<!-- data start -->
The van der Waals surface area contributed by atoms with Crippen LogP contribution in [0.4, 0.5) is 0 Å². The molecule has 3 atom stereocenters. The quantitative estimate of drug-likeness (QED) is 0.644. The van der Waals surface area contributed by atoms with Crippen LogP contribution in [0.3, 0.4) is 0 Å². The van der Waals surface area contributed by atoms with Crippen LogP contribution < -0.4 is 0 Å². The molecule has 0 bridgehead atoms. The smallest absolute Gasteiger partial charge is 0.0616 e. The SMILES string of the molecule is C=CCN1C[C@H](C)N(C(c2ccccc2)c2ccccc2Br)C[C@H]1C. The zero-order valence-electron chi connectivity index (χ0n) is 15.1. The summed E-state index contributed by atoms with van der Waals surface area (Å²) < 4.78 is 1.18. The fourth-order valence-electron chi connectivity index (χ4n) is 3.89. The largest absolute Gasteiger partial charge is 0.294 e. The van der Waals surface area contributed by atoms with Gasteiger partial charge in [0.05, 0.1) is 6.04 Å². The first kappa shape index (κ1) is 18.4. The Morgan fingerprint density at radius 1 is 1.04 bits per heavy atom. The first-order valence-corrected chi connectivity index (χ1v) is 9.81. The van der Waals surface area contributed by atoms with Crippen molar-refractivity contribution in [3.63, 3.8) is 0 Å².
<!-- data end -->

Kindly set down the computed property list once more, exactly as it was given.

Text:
The van der Waals surface area contributed by atoms with Crippen LogP contribution in [0.4, 0.5) is 0 Å². The molecule has 3 atom stereocenters. The quantitative estimate of drug-likeness (QED) is 0.644. The van der Waals surface area contributed by atoms with Crippen LogP contribution in [0.3, 0.4) is 0 Å². The van der Waals surface area contributed by atoms with Crippen LogP contribution < -0.4 is 0 Å². The molecule has 0 bridgehead atoms. The smallest absolute Gasteiger partial charge is 0.0616 e. The SMILES string of the molecule is C=CCN1C[C@H](C)N(C(c2ccccc2)c2ccccc2Br)C[C@H]1C. The zero-order valence-electron chi connectivity index (χ0n) is 15.1. The summed E-state index contributed by atoms with van der Waals surface area (Å²) < 4.78 is 1.18. The fourth-order valence-electron chi connectivity index (χ4n) is 3.89. The largest absolute Gasteiger partial charge is 0.294 e. The van der Waals surface area contributed by atoms with Gasteiger partial charge in [0.05, 0.1) is 6.04 Å². The first kappa shape index (κ1) is 18.4. The Morgan fingerprint density at radius 1 is 1.04 bits per heavy atom. The first-order valence-corrected chi connectivity index (χ1v) is 9.81. The van der Waals surface area contributed by atoms with Crippen molar-refractivity contribution in [3.63, 3.8) is 0 Å².